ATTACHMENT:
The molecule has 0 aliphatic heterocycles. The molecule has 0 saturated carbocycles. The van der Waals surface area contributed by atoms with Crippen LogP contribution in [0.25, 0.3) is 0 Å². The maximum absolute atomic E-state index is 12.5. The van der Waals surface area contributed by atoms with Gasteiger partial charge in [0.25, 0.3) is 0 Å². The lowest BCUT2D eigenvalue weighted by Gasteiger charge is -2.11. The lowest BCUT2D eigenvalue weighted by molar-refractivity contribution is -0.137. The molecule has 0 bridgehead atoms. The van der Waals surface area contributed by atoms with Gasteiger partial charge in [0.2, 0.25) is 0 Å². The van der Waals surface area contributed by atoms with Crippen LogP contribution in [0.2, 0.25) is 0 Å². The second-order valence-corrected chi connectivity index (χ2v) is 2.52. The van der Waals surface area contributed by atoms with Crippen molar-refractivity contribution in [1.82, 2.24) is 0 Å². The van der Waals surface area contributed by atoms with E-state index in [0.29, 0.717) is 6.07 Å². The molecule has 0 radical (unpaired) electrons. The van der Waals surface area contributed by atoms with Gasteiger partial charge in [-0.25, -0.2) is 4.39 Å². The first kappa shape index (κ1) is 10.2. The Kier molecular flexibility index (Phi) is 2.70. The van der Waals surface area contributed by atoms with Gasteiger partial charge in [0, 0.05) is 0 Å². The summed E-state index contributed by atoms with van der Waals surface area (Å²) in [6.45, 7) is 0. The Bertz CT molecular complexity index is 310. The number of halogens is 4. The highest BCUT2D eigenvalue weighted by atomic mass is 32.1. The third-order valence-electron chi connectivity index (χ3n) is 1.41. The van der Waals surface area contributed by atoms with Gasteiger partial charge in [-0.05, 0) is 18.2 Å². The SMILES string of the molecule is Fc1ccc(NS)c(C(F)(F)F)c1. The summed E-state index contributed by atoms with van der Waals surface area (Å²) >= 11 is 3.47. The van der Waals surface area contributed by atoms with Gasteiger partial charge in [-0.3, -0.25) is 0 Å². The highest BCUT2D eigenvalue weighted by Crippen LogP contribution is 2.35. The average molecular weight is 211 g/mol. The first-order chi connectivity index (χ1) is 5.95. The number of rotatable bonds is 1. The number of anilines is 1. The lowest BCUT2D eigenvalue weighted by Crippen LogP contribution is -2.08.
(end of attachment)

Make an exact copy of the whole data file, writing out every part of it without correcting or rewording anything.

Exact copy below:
The molecule has 0 aliphatic heterocycles. The molecule has 0 saturated carbocycles. The van der Waals surface area contributed by atoms with Crippen LogP contribution in [0.25, 0.3) is 0 Å². The maximum absolute atomic E-state index is 12.5. The van der Waals surface area contributed by atoms with Gasteiger partial charge in [0.25, 0.3) is 0 Å². The lowest BCUT2D eigenvalue weighted by Gasteiger charge is -2.11. The lowest BCUT2D eigenvalue weighted by molar-refractivity contribution is -0.137. The molecule has 0 bridgehead atoms. The van der Waals surface area contributed by atoms with Gasteiger partial charge in [0.2, 0.25) is 0 Å². The van der Waals surface area contributed by atoms with Crippen LogP contribution in [0.2, 0.25) is 0 Å². The second-order valence-corrected chi connectivity index (χ2v) is 2.52. The van der Waals surface area contributed by atoms with Crippen molar-refractivity contribution in [1.82, 2.24) is 0 Å². The van der Waals surface area contributed by atoms with E-state index in [0.29, 0.717) is 6.07 Å². The molecule has 0 radical (unpaired) electrons. The van der Waals surface area contributed by atoms with Gasteiger partial charge in [-0.25, -0.2) is 4.39 Å². The first kappa shape index (κ1) is 10.2. The Kier molecular flexibility index (Phi) is 2.70. The van der Waals surface area contributed by atoms with Gasteiger partial charge in [0, 0.05) is 0 Å². The summed E-state index contributed by atoms with van der Waals surface area (Å²) in [6.45, 7) is 0. The Bertz CT molecular complexity index is 310. The number of halogens is 4. The highest BCUT2D eigenvalue weighted by atomic mass is 32.1. The third-order valence-electron chi connectivity index (χ3n) is 1.41. The van der Waals surface area contributed by atoms with Gasteiger partial charge in [-0.05, 0) is 18.2 Å². The SMILES string of the molecule is Fc1ccc(NS)c(C(F)(F)F)c1. The summed E-state index contributed by atoms with van der Waals surface area (Å²) >= 11 is 3.47. The van der Waals surface area contributed by atoms with Gasteiger partial charge in [-0.3, -0.25) is 0 Å². The highest BCUT2D eigenvalue weighted by Crippen LogP contribution is 2.35. The average molecular weight is 211 g/mol. The first-order chi connectivity index (χ1) is 5.95. The number of rotatable bonds is 1. The number of anilines is 1. The lowest BCUT2D eigenvalue weighted by Crippen LogP contribution is -2.08.